The Glories of Interwar Humanism

The world was soon to be set on a course that was proletarian and ruthless; the fire of war was soon to devastate the green shoots that showed above ground in T. S. Eliot’s Criterion, in Tom Burns’ Essays in Order, in the Neo-Thomism of Maritain. The bitter frosts that followed the war were to finish the job. Scientific humanism at a crude level trampled the ground which had been leveled and seeded by philosophers of another sort. Politics ate up the autonomy which the arts had won. None of this did I foresee at the time; but I did see that a turning point had been reached and I knew that for me personally the turn things took was now for the worse. The kind of people who were now to be in the ascendancy would not be the sort of people we liked. We would be, culturally, in opposition. In the middle ages we would have been into exile with the King.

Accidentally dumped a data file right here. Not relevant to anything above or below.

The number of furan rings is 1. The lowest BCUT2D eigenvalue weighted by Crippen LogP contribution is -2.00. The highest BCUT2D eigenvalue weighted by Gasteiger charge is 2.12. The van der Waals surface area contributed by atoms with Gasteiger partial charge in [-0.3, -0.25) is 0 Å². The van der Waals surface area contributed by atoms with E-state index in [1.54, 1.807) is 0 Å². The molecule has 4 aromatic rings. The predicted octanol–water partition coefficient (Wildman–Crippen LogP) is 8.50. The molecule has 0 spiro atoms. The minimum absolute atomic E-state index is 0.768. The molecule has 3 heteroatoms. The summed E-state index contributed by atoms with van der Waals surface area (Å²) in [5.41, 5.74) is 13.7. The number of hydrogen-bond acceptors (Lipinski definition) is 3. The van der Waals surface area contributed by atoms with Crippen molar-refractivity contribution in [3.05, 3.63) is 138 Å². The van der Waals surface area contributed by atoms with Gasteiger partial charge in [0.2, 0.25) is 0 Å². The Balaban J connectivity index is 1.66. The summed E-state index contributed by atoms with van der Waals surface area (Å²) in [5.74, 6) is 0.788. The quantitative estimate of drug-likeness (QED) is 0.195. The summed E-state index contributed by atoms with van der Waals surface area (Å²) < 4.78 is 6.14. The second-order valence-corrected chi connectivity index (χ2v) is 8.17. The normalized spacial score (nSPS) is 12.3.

–Harman Grisewood.

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